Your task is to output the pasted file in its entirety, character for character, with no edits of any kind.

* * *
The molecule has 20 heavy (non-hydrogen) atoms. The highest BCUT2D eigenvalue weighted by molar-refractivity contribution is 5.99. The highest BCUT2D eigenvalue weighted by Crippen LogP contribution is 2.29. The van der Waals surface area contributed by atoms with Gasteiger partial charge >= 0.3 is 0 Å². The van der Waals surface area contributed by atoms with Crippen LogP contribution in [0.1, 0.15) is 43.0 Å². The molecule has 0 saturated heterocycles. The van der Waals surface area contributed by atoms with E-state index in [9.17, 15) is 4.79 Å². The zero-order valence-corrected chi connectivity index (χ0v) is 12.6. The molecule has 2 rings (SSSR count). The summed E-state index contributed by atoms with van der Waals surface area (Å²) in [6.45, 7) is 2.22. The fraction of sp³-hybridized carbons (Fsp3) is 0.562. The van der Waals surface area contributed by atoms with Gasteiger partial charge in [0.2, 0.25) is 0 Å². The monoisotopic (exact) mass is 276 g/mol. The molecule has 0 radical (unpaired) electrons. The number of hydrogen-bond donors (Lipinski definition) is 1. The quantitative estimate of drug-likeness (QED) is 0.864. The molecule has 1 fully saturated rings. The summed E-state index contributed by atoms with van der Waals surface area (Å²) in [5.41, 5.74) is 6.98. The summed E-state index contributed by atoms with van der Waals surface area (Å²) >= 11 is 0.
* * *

The molecule has 20 heavy (non-hydrogen) atoms. The highest BCUT2D eigenvalue weighted by molar-refractivity contribution is 5.99. The highest BCUT2D eigenvalue weighted by Crippen LogP contribution is 2.29. The van der Waals surface area contributed by atoms with Gasteiger partial charge >= 0.3 is 0 Å². The van der Waals surface area contributed by atoms with Crippen LogP contribution in [0.1, 0.15) is 43.0 Å². The molecule has 0 saturated heterocycles. The van der Waals surface area contributed by atoms with E-state index in [9.17, 15) is 4.79 Å². The zero-order valence-corrected chi connectivity index (χ0v) is 12.6. The molecule has 2 rings (SSSR count). The summed E-state index contributed by atoms with van der Waals surface area (Å²) in [6.45, 7) is 2.22. The fraction of sp³-hybridized carbons (Fsp3) is 0.562. The van der Waals surface area contributed by atoms with Gasteiger partial charge in [0.2, 0.25) is 0 Å². The monoisotopic (exact) mass is 276 g/mol. The molecule has 0 radical (unpaired) electrons. The number of hydrogen-bond donors (Lipinski definition) is 1. The quantitative estimate of drug-likeness (QED) is 0.864. The molecule has 1 fully saturated rings. The summed E-state index contributed by atoms with van der Waals surface area (Å²) in [5.41, 5.74) is 6.98. The summed E-state index contributed by atoms with van der Waals surface area (Å²) >= 11 is 0.